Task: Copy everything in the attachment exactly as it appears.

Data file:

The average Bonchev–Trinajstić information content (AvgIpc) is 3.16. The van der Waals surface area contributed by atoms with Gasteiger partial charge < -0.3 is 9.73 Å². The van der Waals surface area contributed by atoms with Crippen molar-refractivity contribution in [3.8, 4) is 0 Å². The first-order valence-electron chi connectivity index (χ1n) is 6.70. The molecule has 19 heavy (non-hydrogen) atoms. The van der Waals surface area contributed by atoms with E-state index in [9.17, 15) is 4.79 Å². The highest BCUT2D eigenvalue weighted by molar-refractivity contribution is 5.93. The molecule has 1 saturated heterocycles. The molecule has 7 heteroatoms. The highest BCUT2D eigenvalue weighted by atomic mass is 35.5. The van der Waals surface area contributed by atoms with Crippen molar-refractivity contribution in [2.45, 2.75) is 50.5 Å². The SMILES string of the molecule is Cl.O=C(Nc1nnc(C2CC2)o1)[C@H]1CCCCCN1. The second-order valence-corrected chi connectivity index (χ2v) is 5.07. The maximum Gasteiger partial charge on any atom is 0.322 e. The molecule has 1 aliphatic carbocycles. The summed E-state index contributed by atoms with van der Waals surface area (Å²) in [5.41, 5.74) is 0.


The average Bonchev–Trinajstić information content (AvgIpc) is 3.16. The van der Waals surface area contributed by atoms with Gasteiger partial charge < -0.3 is 9.73 Å². The van der Waals surface area contributed by atoms with Crippen molar-refractivity contribution in [3.8, 4) is 0 Å². The first-order valence-electron chi connectivity index (χ1n) is 6.70. The molecule has 19 heavy (non-hydrogen) atoms. The van der Waals surface area contributed by atoms with E-state index in [9.17, 15) is 4.79 Å². The highest BCUT2D eigenvalue weighted by molar-refractivity contribution is 5.93. The molecule has 1 saturated heterocycles. The molecule has 7 heteroatoms. The highest BCUT2D eigenvalue weighted by atomic mass is 35.5. The van der Waals surface area contributed by atoms with Crippen molar-refractivity contribution in [2.45, 2.75) is 50.5 Å². The SMILES string of the molecule is Cl.O=C(Nc1nnc(C2CC2)o1)[C@H]1CCCCCN1. The second-order valence-corrected chi connectivity index (χ2v) is 5.07. The maximum Gasteiger partial charge on any atom is 0.322 e. The molecule has 1 aliphatic carbocycles. The summed E-state index contributed by atoms with van der Waals surface area (Å²) in [5.41, 5.74) is 0.